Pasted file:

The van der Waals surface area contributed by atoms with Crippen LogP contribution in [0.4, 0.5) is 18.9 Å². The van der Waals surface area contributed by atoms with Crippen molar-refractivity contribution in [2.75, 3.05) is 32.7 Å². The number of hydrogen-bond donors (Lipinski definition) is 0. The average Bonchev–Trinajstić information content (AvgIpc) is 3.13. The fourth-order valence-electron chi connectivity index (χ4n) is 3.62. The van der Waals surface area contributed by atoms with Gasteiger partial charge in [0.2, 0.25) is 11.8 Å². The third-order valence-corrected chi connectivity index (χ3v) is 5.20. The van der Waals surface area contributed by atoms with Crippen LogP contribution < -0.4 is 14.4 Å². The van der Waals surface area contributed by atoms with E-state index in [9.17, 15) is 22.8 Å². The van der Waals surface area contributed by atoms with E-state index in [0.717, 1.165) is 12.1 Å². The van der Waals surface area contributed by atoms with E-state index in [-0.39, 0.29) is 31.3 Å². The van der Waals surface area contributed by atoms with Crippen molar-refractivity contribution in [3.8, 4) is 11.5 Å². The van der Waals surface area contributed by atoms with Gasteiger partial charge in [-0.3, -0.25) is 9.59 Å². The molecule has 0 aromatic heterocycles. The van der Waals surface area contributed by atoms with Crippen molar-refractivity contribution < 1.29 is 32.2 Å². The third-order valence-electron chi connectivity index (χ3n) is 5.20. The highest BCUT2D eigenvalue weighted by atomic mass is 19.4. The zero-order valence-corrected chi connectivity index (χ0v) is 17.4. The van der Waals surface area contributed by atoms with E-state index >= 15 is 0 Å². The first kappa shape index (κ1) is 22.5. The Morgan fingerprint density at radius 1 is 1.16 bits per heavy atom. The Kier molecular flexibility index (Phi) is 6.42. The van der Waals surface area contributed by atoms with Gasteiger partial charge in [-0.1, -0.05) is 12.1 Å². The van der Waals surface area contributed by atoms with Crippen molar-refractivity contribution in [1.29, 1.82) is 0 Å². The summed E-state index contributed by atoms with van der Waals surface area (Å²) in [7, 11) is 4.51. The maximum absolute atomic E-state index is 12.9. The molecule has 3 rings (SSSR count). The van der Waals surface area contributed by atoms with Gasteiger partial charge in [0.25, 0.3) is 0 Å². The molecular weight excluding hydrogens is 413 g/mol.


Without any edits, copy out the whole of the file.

The van der Waals surface area contributed by atoms with Crippen LogP contribution in [0.4, 0.5) is 18.9 Å². The van der Waals surface area contributed by atoms with Crippen molar-refractivity contribution in [2.75, 3.05) is 32.7 Å². The number of hydrogen-bond donors (Lipinski definition) is 0. The average Bonchev–Trinajstić information content (AvgIpc) is 3.13. The fourth-order valence-electron chi connectivity index (χ4n) is 3.62. The van der Waals surface area contributed by atoms with Gasteiger partial charge in [0.2, 0.25) is 11.8 Å². The third-order valence-corrected chi connectivity index (χ3v) is 5.20. The van der Waals surface area contributed by atoms with Crippen LogP contribution < -0.4 is 14.4 Å². The van der Waals surface area contributed by atoms with E-state index in [9.17, 15) is 22.8 Å². The van der Waals surface area contributed by atoms with E-state index in [0.717, 1.165) is 12.1 Å². The van der Waals surface area contributed by atoms with E-state index in [-0.39, 0.29) is 31.3 Å². The van der Waals surface area contributed by atoms with Crippen molar-refractivity contribution in [3.8, 4) is 11.5 Å². The van der Waals surface area contributed by atoms with Gasteiger partial charge in [-0.3, -0.25) is 9.59 Å². The molecule has 0 aromatic heterocycles. The van der Waals surface area contributed by atoms with Crippen molar-refractivity contribution < 1.29 is 32.2 Å². The third-order valence-electron chi connectivity index (χ3n) is 5.20. The highest BCUT2D eigenvalue weighted by atomic mass is 19.4. The zero-order valence-corrected chi connectivity index (χ0v) is 17.4. The van der Waals surface area contributed by atoms with E-state index >= 15 is 0 Å². The first kappa shape index (κ1) is 22.5. The Morgan fingerprint density at radius 1 is 1.16 bits per heavy atom. The Kier molecular flexibility index (Phi) is 6.42. The van der Waals surface area contributed by atoms with Gasteiger partial charge in [-0.1, -0.05) is 12.1 Å². The van der Waals surface area contributed by atoms with Crippen molar-refractivity contribution in [1.29, 1.82) is 0 Å². The summed E-state index contributed by atoms with van der Waals surface area (Å²) in [7, 11) is 4.51. The maximum absolute atomic E-state index is 12.9. The molecule has 3 rings (SSSR count). The van der Waals surface area contributed by atoms with Gasteiger partial charge in [0.25, 0.3) is 0 Å². The molecular weight excluding hydrogens is 413 g/mol.